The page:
The World In Communion

World Communion Sunday was first observed in 1933 at Shadyside Presbyterian Church in
Pittsburgh, PA. It was officially adopted by the Presbyterian Church (USA) in 1936 and by
1940 had begun to spread to other denominations. Today, more than 40 denominations observe
World Communion Sunday on the first Sunday of October each year, representing Christians
from every corner of the globe. That means that nearly a billion people will celebrate this
tradition with us this Sunday. defines World Communion Sunday as a “worldwide
opportunity for Christians in every culture to break bread and share the cup as they affirm
Christ as the head of the Church.” This is a time when Christians all over the world
acknowledge that we are united by Christ as the head of the Church and our Lord and Savior.
Minister Billie is going to expand upon this in her sermon on Sunday, so I don’t want to give
too much away today, but I do want to take a moment to reflect upon what it really means to
come together in communion.

As members of the Christian Church (Disciples of Christ), we believe very strongly in the
significance of communion; so much so that the official logo of our denomination is a chalice,
and the publishing company for many Disciples materials is called Chalice Press. We are also
one of the few denominations that partake in the sacrament of Communion every week. So,
when we hear the word “communion,” we automatically think of the Eucharist, the Lord’s
Supper, and we can recite the words “do this in remembrance of me” before we even really
understand what they mean. As adolescents and adults, we begin to understand the symbolism
more fully, that as we take the bread and wine (or juice), we are taking in Christ Himself,
reminding ourselves each week that it is Christ’s love which fills us spiritually and nourishes
our souls, giving us the energy we need to do His work in the world. But I think there is another
aspect of communion that we sometimes forget about.

If you search Webster’s Dictionary for “communion,” the first definition you find is “an act
or instance of sharing.” The next definition describes the sacrament of Communion. Following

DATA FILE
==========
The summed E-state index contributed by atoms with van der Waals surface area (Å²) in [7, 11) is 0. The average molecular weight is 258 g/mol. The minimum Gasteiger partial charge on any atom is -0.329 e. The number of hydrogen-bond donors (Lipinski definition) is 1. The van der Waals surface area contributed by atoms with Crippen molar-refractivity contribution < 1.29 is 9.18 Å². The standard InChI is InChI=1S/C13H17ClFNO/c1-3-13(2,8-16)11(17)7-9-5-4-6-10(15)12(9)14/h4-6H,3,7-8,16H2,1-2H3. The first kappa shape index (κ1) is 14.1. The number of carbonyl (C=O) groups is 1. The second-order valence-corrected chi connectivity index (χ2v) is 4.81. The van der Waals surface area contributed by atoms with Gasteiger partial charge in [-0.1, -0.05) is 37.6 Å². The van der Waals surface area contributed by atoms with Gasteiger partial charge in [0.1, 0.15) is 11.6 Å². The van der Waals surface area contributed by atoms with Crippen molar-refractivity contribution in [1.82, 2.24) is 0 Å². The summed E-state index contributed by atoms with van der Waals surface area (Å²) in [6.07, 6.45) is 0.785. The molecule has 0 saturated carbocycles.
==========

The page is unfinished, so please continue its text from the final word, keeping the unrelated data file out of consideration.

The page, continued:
that, though, we get the definition “an intimate fellowship or rapport.” These definitions remind
us that while communion is intensely personal as we grow our relationship with Christ, it is also
an intimate fellowship, an act of sharing with our Christian brothers and sisters, not just in the
pews next to us, but all over the city, state, country, and world. While we may have
irreconcilable differences with the members of the churches down the street from us, or we may
not even speak the same language of those celebrating across the world, we are still in
fellowship with them; in communion with them.

The early Christian church often called the celebration of communion “agape.” This is a word
you have probably heard before, and a word that I have spoken about in sermons. As a
reminder, this word predominantly means “love,” specifically, an unconditional love like the
love between a parent and child. So, remember when we gather at the Table this Sunday with
Christians from across the globe, we are gathering in communion; in an act of sharing; in
intense fellowship; and, most importantly, in love.

Loving God, as You made Your love known in a single human life, lived for others and laid
down, help us to meet Christ and greet Him in every human face, to worship and serve Him in
every human need, until with Him and every man and woman born into the world we share with
You the kingdom, the power, and the glory forever. Amen.

In Fellowship and Love,
Minister Logan J. Smith